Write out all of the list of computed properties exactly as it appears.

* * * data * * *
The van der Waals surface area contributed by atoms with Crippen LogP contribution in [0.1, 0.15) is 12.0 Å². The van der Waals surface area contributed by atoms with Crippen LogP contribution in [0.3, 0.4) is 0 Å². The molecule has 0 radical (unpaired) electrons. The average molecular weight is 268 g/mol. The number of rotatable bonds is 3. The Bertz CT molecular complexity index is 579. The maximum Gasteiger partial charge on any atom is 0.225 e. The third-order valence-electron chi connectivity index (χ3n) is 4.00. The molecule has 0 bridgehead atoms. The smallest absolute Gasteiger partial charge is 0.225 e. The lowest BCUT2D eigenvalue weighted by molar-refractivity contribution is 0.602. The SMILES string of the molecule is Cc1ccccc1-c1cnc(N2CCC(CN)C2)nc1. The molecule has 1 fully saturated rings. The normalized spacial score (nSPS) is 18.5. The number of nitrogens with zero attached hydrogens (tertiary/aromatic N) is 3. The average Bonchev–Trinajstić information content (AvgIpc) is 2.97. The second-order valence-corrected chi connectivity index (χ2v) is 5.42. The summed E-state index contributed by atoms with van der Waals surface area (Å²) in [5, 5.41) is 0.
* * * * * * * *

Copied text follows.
The van der Waals surface area contributed by atoms with Crippen LogP contribution in [0.1, 0.15) is 12.0 Å². The van der Waals surface area contributed by atoms with Crippen LogP contribution in [0.3, 0.4) is 0 Å². The molecule has 0 radical (unpaired) electrons. The average molecular weight is 268 g/mol. The number of rotatable bonds is 3. The Bertz CT molecular complexity index is 579. The maximum Gasteiger partial charge on any atom is 0.225 e. The third-order valence-electron chi connectivity index (χ3n) is 4.00. The molecule has 0 bridgehead atoms. The smallest absolute Gasteiger partial charge is 0.225 e. The lowest BCUT2D eigenvalue weighted by molar-refractivity contribution is 0.602. The SMILES string of the molecule is Cc1ccccc1-c1cnc(N2CCC(CN)C2)nc1. The molecule has 1 fully saturated rings. The normalized spacial score (nSPS) is 18.5. The number of nitrogens with zero attached hydrogens (tertiary/aromatic N) is 3. The average Bonchev–Trinajstić information content (AvgIpc) is 2.97. The second-order valence-corrected chi connectivity index (χ2v) is 5.42. The summed E-state index contributed by atoms with van der Waals surface area (Å²) in [5, 5.41) is 0.